The government will make amendments to the Seed Enterprise Investment Scheme (SEIS), Enterprise Investment Scheme (EIS), and Venture Capital Trusts (VCTs).
The government will, subject to EU State aid approval:
- Require that companies must be less than 12 years old when receiving their first EIS or VCT investment, except where the investment will lead to a substantial change in the company’s activity.
- Introduce a cap on total investment received under the tax-advantaged venture capital schemes of £15 million, increasing to £20 million for knowledge-intensive companies.
- Increase the employee limit for knowledge-intensive companies to 499 employees, from the current limit of 249 employees.
The government will encourage the transition from SEIS to the other venture capital schemes by removing the requirement that 70% of the funds raised under SEIS must have been spent before EIS or VCT funding can be raised.
Business rates – England
Shortly before the Budget the government launched a wide-ranging review of national business rates in England.
The review, set to report back by Budget 2016, will examine the structure of the current system. The review will look at how businesses use property and how to modernise the system so it better reflects changes in the value of property.
Employer provided cars
The scale of charges for working out the taxable benefit for an employee who has use of an employer provided car are now announced well in advance. Most cars are taxed by reference to bands of CO2 emissions. The percentage applied to each band has typically gone up by 1% each year with an overriding maximum charge of 35% of the list price of the car. From 6 April 2015 the percentage applied by each band goes up by 2% and the maximum charge is increased to 37%.
From 6 April 2016 there will be a further 2% increase in the percentage applied by each band with similar increases in 2017/18 and 2018/19. For 2019/20 the rate will increase by a further 3%. The 3% diesel supplement will be removed from 6 April 2016.
These increases may discourage businesses from retaining the same car. New cars will often have lower CO2 emissions than the equivalent model purchased by the employer, say three years earlier.
Zero emission vans
The van benefit charge exemption for zero emission vans is to be phased out from 6 April 2015. For 2015/16 a charge will apply equal to 20% of the normal van benefit charge. This will increase by a further 20% each year over the next three years up to 2018/19 and by a further 10% in 2019/20. From 6 April 2020 a normal 100% van benefit charge will apply to zero emission vans.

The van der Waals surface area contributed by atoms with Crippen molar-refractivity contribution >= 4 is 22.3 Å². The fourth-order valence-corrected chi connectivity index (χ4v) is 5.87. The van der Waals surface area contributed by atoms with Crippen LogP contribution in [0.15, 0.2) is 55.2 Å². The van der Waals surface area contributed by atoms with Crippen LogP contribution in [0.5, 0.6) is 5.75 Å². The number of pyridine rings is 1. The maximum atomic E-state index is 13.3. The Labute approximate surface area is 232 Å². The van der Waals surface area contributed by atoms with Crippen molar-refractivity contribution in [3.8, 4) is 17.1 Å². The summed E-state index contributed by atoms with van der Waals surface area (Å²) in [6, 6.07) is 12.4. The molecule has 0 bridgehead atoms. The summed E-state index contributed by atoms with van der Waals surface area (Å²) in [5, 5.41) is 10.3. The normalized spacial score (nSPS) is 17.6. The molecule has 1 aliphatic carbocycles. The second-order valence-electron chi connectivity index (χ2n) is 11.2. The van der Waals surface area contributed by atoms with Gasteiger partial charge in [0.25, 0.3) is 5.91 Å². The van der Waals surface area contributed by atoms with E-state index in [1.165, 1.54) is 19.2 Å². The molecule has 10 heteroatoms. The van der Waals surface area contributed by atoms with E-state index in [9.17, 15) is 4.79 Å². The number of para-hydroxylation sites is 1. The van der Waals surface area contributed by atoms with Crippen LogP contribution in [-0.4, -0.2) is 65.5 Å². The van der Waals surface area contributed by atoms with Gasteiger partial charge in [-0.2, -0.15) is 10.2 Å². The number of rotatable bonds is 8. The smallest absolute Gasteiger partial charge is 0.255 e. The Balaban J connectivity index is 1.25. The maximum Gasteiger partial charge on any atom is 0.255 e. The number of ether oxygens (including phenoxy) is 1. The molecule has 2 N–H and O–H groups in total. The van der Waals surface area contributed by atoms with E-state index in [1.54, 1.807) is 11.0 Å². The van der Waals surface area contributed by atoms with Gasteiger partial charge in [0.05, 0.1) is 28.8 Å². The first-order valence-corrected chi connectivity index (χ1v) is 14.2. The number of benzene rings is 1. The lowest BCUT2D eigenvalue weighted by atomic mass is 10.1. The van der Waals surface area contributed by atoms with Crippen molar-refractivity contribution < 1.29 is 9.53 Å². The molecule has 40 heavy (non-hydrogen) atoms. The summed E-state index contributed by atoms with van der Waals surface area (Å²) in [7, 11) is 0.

The charge for a zero emission van for 2015/16 will therefore be £630 (£3,150 x 20%).
Employer National Insurance contributions (NIC) for the under 21s
From 6 April 2015 employer NIC for employees under the age of 21 will be reduced from the normal rate of 13.8% to 0%. For the 0% rate to apply the employee will need to be under 21 when the earnings are paid.
This exemption will not apply to earnings above the Upper Secondary Threshold (UST) in a pay period. The weekly UST is £815 for 2015/16 which is equivalent to £42,385 per annum. Employers will be liable to 13.8% NIC beyond this limit.
The UST is a new term introduced for this new NIC exemption. It is set at the same amount as the Upper Earnings Limit, which is the amount at which employees’ NIC fall from 12% to 2%.
NIC for apprentices under 25
The government will abolish employer NIC up to the UST for apprentices aged under 25. This will come into effect from 6 April 2016.
Detailed regulations will be issued on the NIC for apprentices including the definition of an apprentice.
NIC Employment Allowance
The Employment Allowance was introduced from 6 April 2014. It is an annual allowance of up to £2,000 which is available to many employers and can be offset against their employer NIC liability.
The government will extend the annual £2,000 Employment Allowance for employer NIC to householders who employ care and support workers. This will come into effect from 6 April 2015.
Review of employee benefits
In 2014 the Office of Tax Simplification published recommendations on the tax treatment of employee benefits in kind and expenses. In response the government has issued draft legislation on four areas:
- From 6 April 2015 there will be a statutory exemption for certain non-cash benefits in kind costing up to £50. An annual cap of £300 will be introduced for office holders of close companies and employees who are family members of those office holders. Those affected by this cap will be able to receive a maximum of £300 worth of trivial benefits in kind each year exempt from tax.
- From 6 April 2016 the £8,500 threshold below which employees do not pay income tax on certain benefits in kind will be removed. There will be new exemptions for carers and ministers of religion.